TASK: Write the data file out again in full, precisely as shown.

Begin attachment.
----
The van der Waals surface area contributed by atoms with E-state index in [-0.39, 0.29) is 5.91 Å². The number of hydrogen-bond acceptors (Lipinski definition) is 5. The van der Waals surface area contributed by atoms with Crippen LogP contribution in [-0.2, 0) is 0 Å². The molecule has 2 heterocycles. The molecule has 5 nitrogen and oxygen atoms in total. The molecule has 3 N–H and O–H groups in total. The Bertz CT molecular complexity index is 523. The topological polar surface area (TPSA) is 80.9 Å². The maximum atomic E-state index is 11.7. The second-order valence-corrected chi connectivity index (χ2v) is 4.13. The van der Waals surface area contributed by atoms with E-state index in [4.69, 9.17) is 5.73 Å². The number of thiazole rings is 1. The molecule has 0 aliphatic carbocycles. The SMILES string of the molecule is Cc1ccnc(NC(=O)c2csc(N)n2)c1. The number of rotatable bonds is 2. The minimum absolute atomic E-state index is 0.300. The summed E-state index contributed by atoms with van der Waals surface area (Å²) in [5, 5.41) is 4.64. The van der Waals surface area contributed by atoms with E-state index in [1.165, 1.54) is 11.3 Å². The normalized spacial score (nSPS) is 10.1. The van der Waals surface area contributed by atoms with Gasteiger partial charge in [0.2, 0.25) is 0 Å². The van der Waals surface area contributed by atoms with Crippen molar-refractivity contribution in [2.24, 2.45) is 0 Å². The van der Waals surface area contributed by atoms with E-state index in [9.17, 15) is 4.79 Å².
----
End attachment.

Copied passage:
The van der Waals surface area contributed by atoms with E-state index in [-0.39, 0.29) is 5.91 Å². The number of hydrogen-bond acceptors (Lipinski definition) is 5. The van der Waals surface area contributed by atoms with Crippen LogP contribution in [-0.2, 0) is 0 Å². The molecule has 2 heterocycles. The molecule has 5 nitrogen and oxygen atoms in total. The molecule has 3 N–H and O–H groups in total. The Bertz CT molecular complexity index is 523. The topological polar surface area (TPSA) is 80.9 Å². The maximum atomic E-state index is 11.7. The second-order valence-corrected chi connectivity index (χ2v) is 4.13. The van der Waals surface area contributed by atoms with E-state index in [4.69, 9.17) is 5.73 Å². The number of thiazole rings is 1. The molecule has 0 aliphatic carbocycles. The SMILES string of the molecule is Cc1ccnc(NC(=O)c2csc(N)n2)c1. The number of rotatable bonds is 2. The minimum absolute atomic E-state index is 0.300. The summed E-state index contributed by atoms with van der Waals surface area (Å²) in [5, 5.41) is 4.64. The van der Waals surface area contributed by atoms with E-state index in [1.165, 1.54) is 11.3 Å². The normalized spacial score (nSPS) is 10.1. The van der Waals surface area contributed by atoms with Gasteiger partial charge in [0.2, 0.25) is 0 Å². The van der Waals surface area contributed by atoms with Crippen molar-refractivity contribution in [2.24, 2.45) is 0 Å². The van der Waals surface area contributed by atoms with E-state index in [9.17, 15) is 4.79 Å².